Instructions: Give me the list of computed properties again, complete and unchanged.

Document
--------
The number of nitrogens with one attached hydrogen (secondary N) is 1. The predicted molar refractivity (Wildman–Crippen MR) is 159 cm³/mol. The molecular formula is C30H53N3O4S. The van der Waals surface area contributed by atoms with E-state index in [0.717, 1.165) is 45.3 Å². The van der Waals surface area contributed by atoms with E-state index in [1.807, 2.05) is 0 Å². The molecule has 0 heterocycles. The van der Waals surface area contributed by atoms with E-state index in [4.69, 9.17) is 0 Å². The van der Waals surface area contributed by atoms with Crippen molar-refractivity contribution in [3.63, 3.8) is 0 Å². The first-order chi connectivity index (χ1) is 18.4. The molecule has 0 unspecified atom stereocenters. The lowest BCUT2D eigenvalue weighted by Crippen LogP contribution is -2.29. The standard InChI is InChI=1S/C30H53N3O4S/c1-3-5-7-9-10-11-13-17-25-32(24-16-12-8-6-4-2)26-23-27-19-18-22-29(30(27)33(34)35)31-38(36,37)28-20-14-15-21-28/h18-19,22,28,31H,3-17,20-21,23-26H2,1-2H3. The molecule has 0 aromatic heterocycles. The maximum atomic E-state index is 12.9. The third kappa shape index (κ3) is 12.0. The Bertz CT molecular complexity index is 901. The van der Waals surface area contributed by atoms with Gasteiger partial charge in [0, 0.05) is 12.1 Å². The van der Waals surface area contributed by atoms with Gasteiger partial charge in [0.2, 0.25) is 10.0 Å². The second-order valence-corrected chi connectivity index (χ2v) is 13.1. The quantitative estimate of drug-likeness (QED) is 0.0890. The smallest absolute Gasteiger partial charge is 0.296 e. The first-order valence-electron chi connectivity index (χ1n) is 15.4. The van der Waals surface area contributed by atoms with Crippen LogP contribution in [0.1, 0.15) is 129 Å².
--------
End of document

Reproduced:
The number of nitrogens with one attached hydrogen (secondary N) is 1. The predicted molar refractivity (Wildman–Crippen MR) is 159 cm³/mol. The molecular formula is C30H53N3O4S. The van der Waals surface area contributed by atoms with E-state index in [0.717, 1.165) is 45.3 Å². The van der Waals surface area contributed by atoms with E-state index in [1.807, 2.05) is 0 Å². The molecule has 0 heterocycles. The van der Waals surface area contributed by atoms with E-state index in [4.69, 9.17) is 0 Å². The van der Waals surface area contributed by atoms with Crippen molar-refractivity contribution in [3.63, 3.8) is 0 Å². The first-order chi connectivity index (χ1) is 18.4. The molecule has 0 unspecified atom stereocenters. The lowest BCUT2D eigenvalue weighted by Crippen LogP contribution is -2.29. The standard InChI is InChI=1S/C30H53N3O4S/c1-3-5-7-9-10-11-13-17-25-32(24-16-12-8-6-4-2)26-23-27-19-18-22-29(30(27)33(34)35)31-38(36,37)28-20-14-15-21-28/h18-19,22,28,31H,3-17,20-21,23-26H2,1-2H3. The molecule has 0 aromatic heterocycles. The maximum atomic E-state index is 12.9. The third kappa shape index (κ3) is 12.0. The Bertz CT molecular complexity index is 901. The van der Waals surface area contributed by atoms with Gasteiger partial charge in [0, 0.05) is 12.1 Å². The van der Waals surface area contributed by atoms with Gasteiger partial charge in [0.2, 0.25) is 10.0 Å². The second-order valence-corrected chi connectivity index (χ2v) is 13.1. The quantitative estimate of drug-likeness (QED) is 0.0890. The smallest absolute Gasteiger partial charge is 0.296 e. The first-order valence-electron chi connectivity index (χ1n) is 15.4. The van der Waals surface area contributed by atoms with Crippen LogP contribution in [0.1, 0.15) is 129 Å².